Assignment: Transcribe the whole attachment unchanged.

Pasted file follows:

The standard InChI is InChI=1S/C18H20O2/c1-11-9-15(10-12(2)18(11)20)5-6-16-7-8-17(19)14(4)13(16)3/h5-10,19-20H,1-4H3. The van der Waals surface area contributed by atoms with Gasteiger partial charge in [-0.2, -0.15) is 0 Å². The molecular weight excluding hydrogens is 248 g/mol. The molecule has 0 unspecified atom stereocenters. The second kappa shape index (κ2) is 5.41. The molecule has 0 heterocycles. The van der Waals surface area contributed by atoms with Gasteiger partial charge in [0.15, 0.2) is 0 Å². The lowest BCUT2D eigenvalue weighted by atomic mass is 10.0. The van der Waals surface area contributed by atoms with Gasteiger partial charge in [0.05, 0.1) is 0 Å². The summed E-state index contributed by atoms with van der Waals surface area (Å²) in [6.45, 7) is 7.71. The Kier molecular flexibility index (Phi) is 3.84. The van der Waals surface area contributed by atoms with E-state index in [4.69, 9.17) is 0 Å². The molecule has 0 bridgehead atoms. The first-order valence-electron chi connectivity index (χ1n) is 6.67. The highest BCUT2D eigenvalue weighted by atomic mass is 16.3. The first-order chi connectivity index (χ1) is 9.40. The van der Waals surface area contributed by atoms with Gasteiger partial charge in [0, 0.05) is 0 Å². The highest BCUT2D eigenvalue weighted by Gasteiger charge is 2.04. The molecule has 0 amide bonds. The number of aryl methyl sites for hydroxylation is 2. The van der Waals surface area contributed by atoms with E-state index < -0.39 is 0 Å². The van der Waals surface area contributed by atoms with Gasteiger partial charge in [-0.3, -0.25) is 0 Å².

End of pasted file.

The standard InChI is InChI=1S/C18H20O2/c1-11-9-15(10-12(2)18(11)20)5-6-16-7-8-17(19)14(4)13(16)3/h5-10,19-20H,1-4H3. The van der Waals surface area contributed by atoms with Gasteiger partial charge in [-0.2, -0.15) is 0 Å². The molecular weight excluding hydrogens is 248 g/mol. The molecule has 0 unspecified atom stereocenters. The second kappa shape index (κ2) is 5.41. The molecule has 0 heterocycles. The van der Waals surface area contributed by atoms with Gasteiger partial charge in [0.15, 0.2) is 0 Å². The lowest BCUT2D eigenvalue weighted by atomic mass is 10.0. The van der Waals surface area contributed by atoms with Gasteiger partial charge in [0.05, 0.1) is 0 Å². The summed E-state index contributed by atoms with van der Waals surface area (Å²) in [6.45, 7) is 7.71. The Kier molecular flexibility index (Phi) is 3.84. The van der Waals surface area contributed by atoms with E-state index in [4.69, 9.17) is 0 Å². The molecule has 0 bridgehead atoms. The first-order valence-electron chi connectivity index (χ1n) is 6.67. The highest BCUT2D eigenvalue weighted by atomic mass is 16.3. The first-order chi connectivity index (χ1) is 9.40. The van der Waals surface area contributed by atoms with Gasteiger partial charge in [0, 0.05) is 0 Å². The highest BCUT2D eigenvalue weighted by Gasteiger charge is 2.04. The molecule has 0 amide bonds. The number of aryl methyl sites for hydroxylation is 2. The van der Waals surface area contributed by atoms with E-state index < -0.39 is 0 Å². The van der Waals surface area contributed by atoms with Gasteiger partial charge in [-0.3, -0.25) is 0 Å².